To exclude or not to exclude?


Since the end of term I have felt unusually apathetic about blogging….my last blog was about our pupils leaving us, many going to mainstream high schools with little support other than crossed fingers and a fervent prayer! The reason for this? Children permanently excluded in Y6 with little or no attempt to diagnose underlying SEN/SEMH so no chance of getting them an EHCP to support them in Y7! Fourteen of them!

This situation has caused a lot of panic in our local high schools and many have demanded to know why nothing has been done. As SENCO I have patiently (screaming inside) explained why….not enough evidence etc etc. “But he’ll never last in our setting….zero tolerance ” …and so on and on and on….

Now we have gone over and above for these schools by offering strategies, staff and agreeing to attend meetings at the start of term because we…

View original post 1,316 more words


Change The Objective

Differentiation Is Easy

Differentiation isn’t always about creating lots of different activities or worksheets. It can be, and in an ideal world in my classroom at least, I love it when circumstances allow for that. But the reality is that sometimes that can’t happen, and sometimes it doesn’t need to happen. In fact sometimes, it’s best if everyone does the same piece of work.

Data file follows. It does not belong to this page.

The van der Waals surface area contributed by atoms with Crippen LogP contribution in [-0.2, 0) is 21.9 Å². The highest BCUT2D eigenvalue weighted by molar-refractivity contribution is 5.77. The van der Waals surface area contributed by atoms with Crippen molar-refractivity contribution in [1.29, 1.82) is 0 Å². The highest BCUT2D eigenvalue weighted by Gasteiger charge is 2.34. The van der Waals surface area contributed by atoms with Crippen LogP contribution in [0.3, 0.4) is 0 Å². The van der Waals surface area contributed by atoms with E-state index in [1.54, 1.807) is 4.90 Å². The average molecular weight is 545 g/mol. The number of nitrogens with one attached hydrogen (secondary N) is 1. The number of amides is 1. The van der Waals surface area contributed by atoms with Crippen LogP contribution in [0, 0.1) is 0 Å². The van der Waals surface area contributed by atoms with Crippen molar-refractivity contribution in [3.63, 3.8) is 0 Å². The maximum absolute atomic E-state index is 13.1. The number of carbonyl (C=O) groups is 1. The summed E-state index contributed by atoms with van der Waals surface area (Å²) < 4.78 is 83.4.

Most of my students find extended writing challenging, so much so that many come to me not being able or willing to even try them. So when I plan extended writing activities, I like it to be an all singing, all dancing kind of affair. I like to act things out, show films, read books, get out the Lego, make potions, or even throw Baby Corn in the air. And, yes as those of you who have been reading for a while will know – sometimes I even like…

View original post 388 more words

Would I do it again? – Day 5 


I’m home now…shattered and in a reflective mood. I really did enjoy the week, but after encountering God each day in a deeper way, I know he has plans for me that may or may not include me coming to Keswick with Prospects again next year. For the record, Lord, I really WOULD like to! I’m going to discuss what I learned and what I think the place of a separate stream like this has in Christian conferences, but first, let me tell you about the last day…

The last teaching session and celebration brought tears of joy – a wonderful way to finish the week… And tears of sadness – sad to leave such a special team and the new friends I made.

We were joined by my group from Leyland (the Good News Group) and they had a great time with us. We needed to pray for the…

View original post 614 more words

I stand quietly

Dirty, Naked & Happy

I stand quietly while you do somersaults on the bed as you aren’t being naughty, you are just trying to get your out of sync body under control.

I stand quietly by the toilet door every time you need to go, and come with you around the house, and sometimes even just across the room, because I know you can feel truly frightened when you are not near me.

I stand quietly at the supermarket checkout while everyone stares at you barking like a dog and blowing raspberries on my arms to cope with the buzzing lights.